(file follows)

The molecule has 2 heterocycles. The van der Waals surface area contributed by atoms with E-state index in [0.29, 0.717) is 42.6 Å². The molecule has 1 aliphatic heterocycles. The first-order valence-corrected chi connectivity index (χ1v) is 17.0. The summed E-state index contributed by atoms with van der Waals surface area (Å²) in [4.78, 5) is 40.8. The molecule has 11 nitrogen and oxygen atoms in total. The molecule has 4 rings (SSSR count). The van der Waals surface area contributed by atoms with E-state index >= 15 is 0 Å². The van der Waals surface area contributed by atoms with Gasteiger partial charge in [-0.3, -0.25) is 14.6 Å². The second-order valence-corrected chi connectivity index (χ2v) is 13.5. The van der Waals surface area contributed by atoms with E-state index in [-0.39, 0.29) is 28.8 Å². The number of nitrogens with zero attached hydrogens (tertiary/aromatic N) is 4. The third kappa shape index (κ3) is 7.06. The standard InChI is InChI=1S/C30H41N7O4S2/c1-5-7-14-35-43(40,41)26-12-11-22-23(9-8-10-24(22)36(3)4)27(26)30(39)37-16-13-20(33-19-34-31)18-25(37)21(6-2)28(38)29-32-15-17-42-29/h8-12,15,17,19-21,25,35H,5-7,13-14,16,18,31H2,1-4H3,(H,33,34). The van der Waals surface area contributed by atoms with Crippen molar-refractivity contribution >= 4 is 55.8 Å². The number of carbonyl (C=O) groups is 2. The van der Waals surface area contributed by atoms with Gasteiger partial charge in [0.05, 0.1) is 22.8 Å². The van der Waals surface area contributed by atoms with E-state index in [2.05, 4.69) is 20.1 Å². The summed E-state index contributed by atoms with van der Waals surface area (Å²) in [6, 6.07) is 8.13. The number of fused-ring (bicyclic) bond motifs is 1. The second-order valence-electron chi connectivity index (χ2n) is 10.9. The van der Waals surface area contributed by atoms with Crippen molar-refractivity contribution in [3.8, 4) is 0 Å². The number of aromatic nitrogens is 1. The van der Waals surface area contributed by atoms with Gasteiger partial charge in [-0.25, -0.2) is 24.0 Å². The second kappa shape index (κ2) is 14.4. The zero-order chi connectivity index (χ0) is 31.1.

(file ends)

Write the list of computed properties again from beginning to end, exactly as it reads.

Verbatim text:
The molecule has 2 heterocycles. The van der Waals surface area contributed by atoms with E-state index in [0.29, 0.717) is 42.6 Å². The molecule has 1 aliphatic heterocycles. The first-order valence-corrected chi connectivity index (χ1v) is 17.0. The summed E-state index contributed by atoms with van der Waals surface area (Å²) in [4.78, 5) is 40.8. The molecule has 11 nitrogen and oxygen atoms in total. The molecule has 4 rings (SSSR count). The van der Waals surface area contributed by atoms with E-state index >= 15 is 0 Å². The van der Waals surface area contributed by atoms with Gasteiger partial charge in [-0.3, -0.25) is 14.6 Å². The second-order valence-corrected chi connectivity index (χ2v) is 13.5. The van der Waals surface area contributed by atoms with E-state index in [-0.39, 0.29) is 28.8 Å². The number of nitrogens with zero attached hydrogens (tertiary/aromatic N) is 4. The third kappa shape index (κ3) is 7.06. The standard InChI is InChI=1S/C30H41N7O4S2/c1-5-7-14-35-43(40,41)26-12-11-22-23(9-8-10-24(22)36(3)4)27(26)30(39)37-16-13-20(33-19-34-31)18-25(37)21(6-2)28(38)29-32-15-17-42-29/h8-12,15,17,19-21,25,35H,5-7,13-14,16,18,31H2,1-4H3,(H,33,34). The van der Waals surface area contributed by atoms with Crippen molar-refractivity contribution >= 4 is 55.8 Å². The number of carbonyl (C=O) groups is 2. The van der Waals surface area contributed by atoms with Gasteiger partial charge in [0.05, 0.1) is 22.8 Å². The van der Waals surface area contributed by atoms with E-state index in [2.05, 4.69) is 20.1 Å². The summed E-state index contributed by atoms with van der Waals surface area (Å²) in [6, 6.07) is 8.13. The number of fused-ring (bicyclic) bond motifs is 1. The second-order valence-electron chi connectivity index (χ2n) is 10.9. The van der Waals surface area contributed by atoms with Crippen molar-refractivity contribution in [3.8, 4) is 0 Å². The number of aromatic nitrogens is 1. The van der Waals surface area contributed by atoms with Gasteiger partial charge in [-0.25, -0.2) is 24.0 Å². The second kappa shape index (κ2) is 14.4. The zero-order chi connectivity index (χ0) is 31.1.